If you are asking yourself why care about nature, then this blog post is for you!
Nature is keeping us alive! It is doing so by proving clean water, fertile soil to plant, and clean air for us to breath… all of these functions that nature does are called Ecosystem Services: the services and benefits that nature gives us; and the good news is that they are for free!
When talking about Beirut River we realize that historically, the river played an important role in providing ecological and social values. It belongs to a large, natural network where a succession of rich and vital fluvial ecosystems slowly merges into one another from mountain to valley; ecosystem, here, referring to a community of living organisms and non-living components such as air, water, soil and mineral.
- In the natural section upstream, the watershed incorporates a functional ecosystem that provides benefits called “ecosystem services”. These include a number of points:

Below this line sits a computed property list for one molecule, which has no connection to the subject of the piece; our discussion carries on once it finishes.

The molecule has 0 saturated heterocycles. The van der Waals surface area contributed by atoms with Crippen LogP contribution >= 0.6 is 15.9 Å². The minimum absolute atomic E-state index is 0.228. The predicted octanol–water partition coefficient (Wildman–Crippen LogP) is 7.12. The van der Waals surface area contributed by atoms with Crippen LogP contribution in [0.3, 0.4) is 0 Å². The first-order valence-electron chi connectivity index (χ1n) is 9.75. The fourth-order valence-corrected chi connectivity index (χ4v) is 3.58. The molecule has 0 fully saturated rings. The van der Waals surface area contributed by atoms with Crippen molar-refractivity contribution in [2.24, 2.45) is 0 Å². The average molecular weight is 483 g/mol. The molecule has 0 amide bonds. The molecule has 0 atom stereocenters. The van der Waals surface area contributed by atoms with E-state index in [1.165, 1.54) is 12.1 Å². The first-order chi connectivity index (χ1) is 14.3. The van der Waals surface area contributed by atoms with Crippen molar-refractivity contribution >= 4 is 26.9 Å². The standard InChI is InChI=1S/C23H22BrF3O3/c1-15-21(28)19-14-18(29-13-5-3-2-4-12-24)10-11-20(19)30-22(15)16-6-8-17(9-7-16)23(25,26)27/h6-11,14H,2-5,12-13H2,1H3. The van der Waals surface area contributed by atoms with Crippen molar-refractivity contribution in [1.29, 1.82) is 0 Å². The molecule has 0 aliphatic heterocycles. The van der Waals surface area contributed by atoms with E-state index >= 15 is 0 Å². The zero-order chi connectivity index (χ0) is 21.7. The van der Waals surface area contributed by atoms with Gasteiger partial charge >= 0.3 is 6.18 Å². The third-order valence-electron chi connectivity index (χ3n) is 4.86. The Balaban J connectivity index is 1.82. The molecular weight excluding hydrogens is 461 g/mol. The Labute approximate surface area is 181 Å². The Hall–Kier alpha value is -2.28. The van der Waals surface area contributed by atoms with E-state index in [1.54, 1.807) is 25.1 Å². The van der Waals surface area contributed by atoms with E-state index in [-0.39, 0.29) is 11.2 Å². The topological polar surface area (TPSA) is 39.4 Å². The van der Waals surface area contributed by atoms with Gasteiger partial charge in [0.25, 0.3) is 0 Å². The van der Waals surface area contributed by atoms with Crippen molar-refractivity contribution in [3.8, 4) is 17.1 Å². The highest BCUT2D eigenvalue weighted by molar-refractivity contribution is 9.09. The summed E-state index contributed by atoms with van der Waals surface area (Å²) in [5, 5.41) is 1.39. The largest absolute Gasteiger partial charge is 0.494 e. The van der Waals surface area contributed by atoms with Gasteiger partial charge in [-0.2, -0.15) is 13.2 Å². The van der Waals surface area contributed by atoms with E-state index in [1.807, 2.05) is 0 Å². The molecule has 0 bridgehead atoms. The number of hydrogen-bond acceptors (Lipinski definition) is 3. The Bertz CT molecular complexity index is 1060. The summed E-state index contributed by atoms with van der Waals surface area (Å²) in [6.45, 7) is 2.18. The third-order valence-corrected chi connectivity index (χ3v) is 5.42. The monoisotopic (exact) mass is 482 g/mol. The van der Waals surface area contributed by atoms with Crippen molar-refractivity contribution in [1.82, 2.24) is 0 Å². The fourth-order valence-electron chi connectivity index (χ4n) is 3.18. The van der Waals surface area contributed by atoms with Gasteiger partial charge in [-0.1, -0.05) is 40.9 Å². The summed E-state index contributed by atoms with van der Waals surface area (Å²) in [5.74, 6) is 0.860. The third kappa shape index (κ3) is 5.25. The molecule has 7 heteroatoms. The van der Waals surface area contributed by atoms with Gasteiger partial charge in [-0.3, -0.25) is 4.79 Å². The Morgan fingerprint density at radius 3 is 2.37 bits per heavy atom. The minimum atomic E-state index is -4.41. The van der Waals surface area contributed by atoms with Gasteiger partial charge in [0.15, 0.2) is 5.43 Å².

- Provisioning Services: provide freshwater in the area of Daychounieh for irrigation and potable water to the city through the roman aqueducts. Transport sediments, organisms and nutrients.
- Regulating Services: treat, store water, as well as control erosion to mitigate the impact of floods and storms, and filtering waste through natural processes.
- Supporting Services: offer food, shelter, and water to living organisms. The River acts as a vital migratory path for more than 70,000 soaring birds.
- Cultural Services: provide a space for recreation and cultural activities for local communities such as, the renowned Armenian Water festival Vardavar, in which Armenians traditionally gathered around the river and drenched themselves in water.
Currently, the system is broken. The polluted water caused by raw sewage dumping, the concrete channel and the construction of the Daychounieh dam drastically altered its physical habitat structure, and the ecological functioning of its running waters, resulting in the loss of the beneficial ecosystem services. The river no longer provides clean water, a space for flood retention, habitat for biodiversity, and most importantly it prevented cultural amenity and social activities.
This is exactly why we would like to Bring Beirut River Back to Life!
If you are interested in helping us in bringing the river back, please get in touch with us on firstname.lastname@example.org